District 3 School Committee candidate Sheryl Goldstein
District 3 is Precincts 4 and 7
Occupation: Parent Advocate and volunteer
Years lived in Framingham: 17
Family (optional): Keith, Samantha (8th grader), Sydney (5th grader)
Volunteerism: Co-Chair of the Framingham Special Education Parent Advisory Council (FSEPAC), Framingham State University – advisory services, Decoding Dyslexia of MA, PTO McCarthy School
Website or Facebook page link: https://www.facebook.com/sherylg4sc/?ref=br_rs
Editor’s Note: Candidates were asked to provide one-word answers only. If there is no answer the candidate did not submit a response.
- Framingham Public Schools are average.
- What was your favorite subject in school? Art
- Should Framingham Public Schools Provide free universal preschool? Yes.
- Wi-Fi access at the middle school and Framingham High is essential
- At this time, what letter grade would you give Superintendent of Schools Bob Tremblay? I (incomplete)
- Should the $100 athletic fee be eliminated? Yes.
- Favorite children’s book: Corduroy – by Don Freeman
- What was the last Framingham Public School event you attended: McCarthy Elementary School Open House
- What is your favorite place in Framingham? (just one): Cushing Park
Editor’s Note: As there have been no forums for School Committee candidates, thus far, Source decided to ask far more questions of these candidates than of the mayor and city council candidates so voters could understand where they stand on issues. Candidates were given up to 350 words to answer each question. If the candidates went over 400 words, they were cut at the closest sentence to 400. Answers to the questions are copied and pasted below.
QUESTION #1 – Why should voters in District 3 elect you to the new Framingham School Committee?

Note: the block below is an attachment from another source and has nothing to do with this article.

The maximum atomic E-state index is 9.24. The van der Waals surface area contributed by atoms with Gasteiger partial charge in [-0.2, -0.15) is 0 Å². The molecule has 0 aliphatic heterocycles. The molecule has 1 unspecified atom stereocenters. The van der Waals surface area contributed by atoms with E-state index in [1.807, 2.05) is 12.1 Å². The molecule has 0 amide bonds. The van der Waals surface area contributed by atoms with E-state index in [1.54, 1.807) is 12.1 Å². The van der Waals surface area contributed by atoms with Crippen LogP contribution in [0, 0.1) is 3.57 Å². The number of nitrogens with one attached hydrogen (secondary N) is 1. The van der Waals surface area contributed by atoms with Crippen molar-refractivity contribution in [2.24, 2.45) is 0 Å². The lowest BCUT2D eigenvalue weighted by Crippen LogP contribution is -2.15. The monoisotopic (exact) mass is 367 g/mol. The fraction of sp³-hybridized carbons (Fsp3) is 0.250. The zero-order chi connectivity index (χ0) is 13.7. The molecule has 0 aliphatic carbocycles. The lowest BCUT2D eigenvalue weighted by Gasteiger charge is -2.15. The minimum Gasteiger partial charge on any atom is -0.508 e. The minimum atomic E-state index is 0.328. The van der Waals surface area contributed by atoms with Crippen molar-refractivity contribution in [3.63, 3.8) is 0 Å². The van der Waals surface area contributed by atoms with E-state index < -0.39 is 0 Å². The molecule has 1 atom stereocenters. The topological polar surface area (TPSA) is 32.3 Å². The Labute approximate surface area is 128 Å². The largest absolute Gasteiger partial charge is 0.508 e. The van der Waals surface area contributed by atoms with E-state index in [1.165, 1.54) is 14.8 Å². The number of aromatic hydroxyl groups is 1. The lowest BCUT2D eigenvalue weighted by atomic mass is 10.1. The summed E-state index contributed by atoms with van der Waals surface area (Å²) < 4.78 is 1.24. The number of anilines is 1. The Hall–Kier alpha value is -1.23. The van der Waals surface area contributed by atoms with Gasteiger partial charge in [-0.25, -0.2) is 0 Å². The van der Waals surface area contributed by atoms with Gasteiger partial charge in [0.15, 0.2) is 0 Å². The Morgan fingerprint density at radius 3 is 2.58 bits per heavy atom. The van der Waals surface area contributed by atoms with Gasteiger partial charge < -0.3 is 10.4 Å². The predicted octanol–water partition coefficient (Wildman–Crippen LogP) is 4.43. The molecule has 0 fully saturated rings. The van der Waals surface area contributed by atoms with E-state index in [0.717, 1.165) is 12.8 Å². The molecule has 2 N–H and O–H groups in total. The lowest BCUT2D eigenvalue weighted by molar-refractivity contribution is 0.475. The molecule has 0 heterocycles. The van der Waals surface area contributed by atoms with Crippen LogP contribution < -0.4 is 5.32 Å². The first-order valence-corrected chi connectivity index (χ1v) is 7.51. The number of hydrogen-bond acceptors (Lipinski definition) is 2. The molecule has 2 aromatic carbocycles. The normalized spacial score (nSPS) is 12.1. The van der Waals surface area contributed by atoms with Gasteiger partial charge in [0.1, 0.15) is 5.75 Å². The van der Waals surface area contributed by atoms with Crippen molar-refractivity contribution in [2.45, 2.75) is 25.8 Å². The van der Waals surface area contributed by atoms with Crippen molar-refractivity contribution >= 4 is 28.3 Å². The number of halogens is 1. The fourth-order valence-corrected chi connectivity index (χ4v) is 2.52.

I am a concerned parent and resident of our district. We have to make sure that all of our students are learning to their fullest potential. I have proven my ability to make a positive impact to students and parents through my volunteer work. I am able to treat this as a full time position.
I genuinely care, have a listening ear, and a can-do attitude. I respect diverse points of view, and have a passion to improve the quality of education in our school district. I know I will make a positive difference for the children and parents in our community.
QUESTION #2 – In your opinion what is the biggest issue facing the Framingham Public Schools? How will you work to fix it?
The biggest issue facing Framingham Public Schools is improving the quality of education. I know many families who have moved out of the district because other neighboring towns and cities have better school programs than Framingham. We need to be the city where young families move to because of the quality of the education we deliver, and not the city where young families leave because of our education system. There are many underlying reasons for this. Some examples are inconsistency in the curriculum across all nine of our elementary schools, which has resulted in uneven education for our students, and low parental involvement in the educational process.